Monday, February 2, 2009

Darwin for Conservatives


We know the expected pattern: the right objects to the theory of evolution, and a secular/left world stands by science.  But it has not always been thus.  Evolution has been employed to defend some fairly conservative social theories over the past century and a half, while the left’s own use of evolutionary theory has at times been as mystical as the thinking of the creationists.

Almost from the moment Darwin’s On the Origin of Species reached the public (150 years ago this November), though, people have been trying to squeeze more out of the story of evolution, to make it reveal purpose and teleology in the universe.  The results haven’t always fit easily into the contemporary right-left political spectrum.


Take the Victorians: today, they’re sometimes deployed as the very symbols of sexual repression and capitalist callousness, yet they made a receptive audience for evolutionary theory precisely because they believed in Progress.  They had seen incredible advances in their own lifetimes — industry, electricity, steam engines, rising literacy (indeed, for all the praise the twentieth century heaped on itself, it couldn’t compare to the progress seen in the nineteenth century, when Westerners went from living much like medieval peasants to living with the telegraph and trolley car).  But was Progress, in retrospect, a left-wing or right-wing impulse?  For Hegel (to some extent) and for Marx (more obviously) it was a left-wing impulse, and one that was often described in quasi-mystical terms.  Hegel saw social change as God’s dialectical way of making Reason manifest in the development of the world, and George Bernard Shaw later took social change as evidence of an elan vital, or “life force,” pushing humanity toward a glorious, socialist, religion-free destiny.  (That blend of Progressivism and mysticism spawned movements like theosophy and is echoed to this day in New Age and hippie rhetoric.)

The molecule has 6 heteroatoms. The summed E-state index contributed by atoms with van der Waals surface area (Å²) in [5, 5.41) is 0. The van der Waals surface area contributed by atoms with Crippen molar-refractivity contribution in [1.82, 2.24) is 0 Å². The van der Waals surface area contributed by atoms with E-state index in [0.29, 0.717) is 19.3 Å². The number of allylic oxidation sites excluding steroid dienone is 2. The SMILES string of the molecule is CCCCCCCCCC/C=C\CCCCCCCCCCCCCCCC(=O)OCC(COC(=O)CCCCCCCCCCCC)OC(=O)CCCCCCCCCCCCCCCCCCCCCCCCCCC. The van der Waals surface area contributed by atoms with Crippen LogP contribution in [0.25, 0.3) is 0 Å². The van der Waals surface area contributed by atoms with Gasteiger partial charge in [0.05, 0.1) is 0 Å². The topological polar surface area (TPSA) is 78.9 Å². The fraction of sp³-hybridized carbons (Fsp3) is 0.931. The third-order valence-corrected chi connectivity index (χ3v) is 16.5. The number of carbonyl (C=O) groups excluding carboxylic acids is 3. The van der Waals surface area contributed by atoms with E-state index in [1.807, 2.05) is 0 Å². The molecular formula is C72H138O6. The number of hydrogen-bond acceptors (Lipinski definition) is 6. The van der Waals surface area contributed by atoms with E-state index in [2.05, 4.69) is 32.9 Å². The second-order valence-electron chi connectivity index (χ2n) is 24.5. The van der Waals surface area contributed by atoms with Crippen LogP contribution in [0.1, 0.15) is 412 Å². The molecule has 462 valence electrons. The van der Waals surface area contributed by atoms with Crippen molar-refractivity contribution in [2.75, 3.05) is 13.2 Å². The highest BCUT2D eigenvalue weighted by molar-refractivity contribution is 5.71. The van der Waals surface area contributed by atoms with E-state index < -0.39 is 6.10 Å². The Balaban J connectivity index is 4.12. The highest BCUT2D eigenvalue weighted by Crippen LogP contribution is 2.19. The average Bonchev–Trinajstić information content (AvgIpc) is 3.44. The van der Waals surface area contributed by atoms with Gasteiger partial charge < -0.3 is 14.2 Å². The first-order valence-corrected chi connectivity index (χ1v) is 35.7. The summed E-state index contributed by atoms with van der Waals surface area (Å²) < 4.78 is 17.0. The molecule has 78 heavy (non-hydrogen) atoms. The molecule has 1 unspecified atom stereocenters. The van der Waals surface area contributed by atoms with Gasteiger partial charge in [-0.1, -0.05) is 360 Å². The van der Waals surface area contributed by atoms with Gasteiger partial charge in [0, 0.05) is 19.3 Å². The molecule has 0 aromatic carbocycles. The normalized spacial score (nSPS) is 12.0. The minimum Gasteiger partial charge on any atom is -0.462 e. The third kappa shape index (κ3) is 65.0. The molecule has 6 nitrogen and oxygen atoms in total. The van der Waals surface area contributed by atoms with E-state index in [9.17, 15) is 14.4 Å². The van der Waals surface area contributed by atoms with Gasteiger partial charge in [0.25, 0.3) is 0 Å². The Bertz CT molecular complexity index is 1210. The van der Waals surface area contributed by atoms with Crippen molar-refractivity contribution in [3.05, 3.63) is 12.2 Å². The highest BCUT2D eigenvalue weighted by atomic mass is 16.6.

So are today’s right-wing critics of Darwin correct?  Was Darwin part of a left-wing triad, a kindred spirit of Marx and Freud, pushing humanity forward toward an illusory self-knowledge and breaking the bonds of traditional morality in the process?  Well, not quite.  For it is increasingly clear that Darwin had some conservative implications — and conservative effects.

The chief exponent of Progress in the nineteenth century, political theorist Herbert Spencer, believed the idea of evolution applied to more than biology.  Spencer also believed in laissez-faire capitalism and “the right to ignore the state,” what would today be called libertarianism (all this was fairly mainstream thinking in the Victorian era — today’s political writers can only dream of achieving the popularity and acceptance that Spencer did with volumes such as Social Statics).